Laptop Audio Out (1/8" to 1/4" male to male) TRS -> Input 2 on Amp

I'm not sure exactly how the Insert input works on the amp, according to the manual: Insert - Use this jack to add external effects to the signal. The ring = send (line out), tip =return (line in), sleeve = ground. This jack can also be used to "chain" multiple ampli-fiers together, since connecting to this jack does not interrupt the signal going to

From my understanding you use it for effects which means you can try plugging the pedal into insert, for example -

Guitar -> Input 1 Amp

Laptop Audio Out (1/8" to 1/4" male to male) - > Input 2 Amp

Pedal Stereo/Mono (try both) Out -> Insert Amp

Headphones -> Line Out

Another alternative and IMO the easiest solution would be to get an audio interface, preferably with 2 inputs, quality entry level ones are about $100-$200. This offers an external audio card to your PC which will allow you to record from your amp into your computer directly with high quality and low latency (immediate sound monitoring, no delay) I have the Focusrite 2i4 but right now I really want the Motu 2, which has super low latency and a high quality digital to audio converter. In your DAW set audio output hardware to be your audio interface (it should be ASIO audio driver to minimize latency) - 44100 or 48000 sample rate with 128 or 256 buffer size - then adjust latency compensation. Also in your DAW you can create a separate audio track for each input of the interface. (Channel 1, input 1 - Channel 2, input 2). Headphones out from the audio interface. Then you can either monitor the sound through the DAW (introduces computer processing) or if your interface has a direct monitor (Focusrite does) then you can listen to it straight to the headphones without going through your computer. Using an interface also allows you to add even more effects in your DAW with audio effect plugins.

Another sound solution would be to get a mixer like Behringer or Mackie, send the laptop and amp into different inputs on the mixer then headphones out of the mixer. This would be a direct analog signal with no computer processing. Mixers tend to be a bit cheaper and you can scale up with a lot of inputs at a much more reasonable price.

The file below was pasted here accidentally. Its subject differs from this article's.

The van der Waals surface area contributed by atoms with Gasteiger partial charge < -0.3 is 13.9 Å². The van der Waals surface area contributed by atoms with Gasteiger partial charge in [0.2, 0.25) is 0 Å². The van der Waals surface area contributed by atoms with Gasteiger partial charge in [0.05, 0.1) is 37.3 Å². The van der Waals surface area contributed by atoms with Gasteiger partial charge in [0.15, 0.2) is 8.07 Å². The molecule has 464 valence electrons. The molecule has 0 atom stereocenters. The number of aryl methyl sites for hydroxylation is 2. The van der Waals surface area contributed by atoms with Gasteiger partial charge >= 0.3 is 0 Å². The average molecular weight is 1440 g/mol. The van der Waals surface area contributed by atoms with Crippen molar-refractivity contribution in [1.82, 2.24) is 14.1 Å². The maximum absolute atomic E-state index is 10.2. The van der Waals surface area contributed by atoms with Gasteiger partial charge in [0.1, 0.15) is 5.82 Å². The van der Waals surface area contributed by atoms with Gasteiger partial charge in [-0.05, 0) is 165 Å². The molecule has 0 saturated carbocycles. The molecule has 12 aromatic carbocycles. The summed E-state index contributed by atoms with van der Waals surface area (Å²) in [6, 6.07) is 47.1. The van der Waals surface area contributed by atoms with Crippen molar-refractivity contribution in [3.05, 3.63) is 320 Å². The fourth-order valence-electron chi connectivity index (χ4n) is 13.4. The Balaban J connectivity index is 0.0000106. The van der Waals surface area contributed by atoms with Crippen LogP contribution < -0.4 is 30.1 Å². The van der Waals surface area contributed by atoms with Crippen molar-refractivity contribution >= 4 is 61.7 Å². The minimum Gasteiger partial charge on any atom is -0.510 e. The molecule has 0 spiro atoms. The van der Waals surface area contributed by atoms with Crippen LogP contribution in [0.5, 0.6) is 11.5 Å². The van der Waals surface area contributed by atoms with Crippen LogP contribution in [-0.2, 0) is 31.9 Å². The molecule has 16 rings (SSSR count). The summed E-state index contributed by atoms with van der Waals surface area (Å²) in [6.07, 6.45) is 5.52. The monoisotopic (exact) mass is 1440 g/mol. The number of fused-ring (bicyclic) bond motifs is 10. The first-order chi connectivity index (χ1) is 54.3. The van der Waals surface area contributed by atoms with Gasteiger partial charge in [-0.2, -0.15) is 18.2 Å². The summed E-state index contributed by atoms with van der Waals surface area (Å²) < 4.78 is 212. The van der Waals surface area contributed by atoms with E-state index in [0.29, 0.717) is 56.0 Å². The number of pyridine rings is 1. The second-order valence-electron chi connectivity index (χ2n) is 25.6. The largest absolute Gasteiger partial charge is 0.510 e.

Sorry if you know all of this, I figured I'd explain as much as possible just in case

2
  • 1
    If you read the description of insert, it says that it uses a special cable that has send and return on the tip and ring of the TRS plug. You'd need an Y cable that splits it to two TS plugs to connect it to a normal effects box.
    – ojs
    Feb 18 at 12:54
  • 1
    Answer voted for because of the audio interface suggestion. Turns out the Line Out probably doesn't work on the Crate so I bought an audio interface as you suggested which was by far the best option with minimal equipment. So glad I did that instead.
    – Nikos
    Feb 18 at 18:41
1

Why not just use the Stagg as a headphone amp? Steps 1-3 are fine, although you might try “insert” on the crate instead of input 2 for the computer input, it might be TRS which would give you both stereo channels instead of just one (in mono of course but you won’t lose any audio).

Step 4 would be Crate line out to Stagg input

Step 5 is headphones to Stagg headphone jack

If you don’t care about using the Behringer for your guitar tone you can go guitar and computer straight to the Crate and use the Behringer as your headphone amp in the same manner as the Stagg.

Your Answer

By clicking “Post Your Answer”, you agree to our terms of service, privacy policy and cookie policy

Not the answer you're looking for? Browse other questions tagged or ask your own question.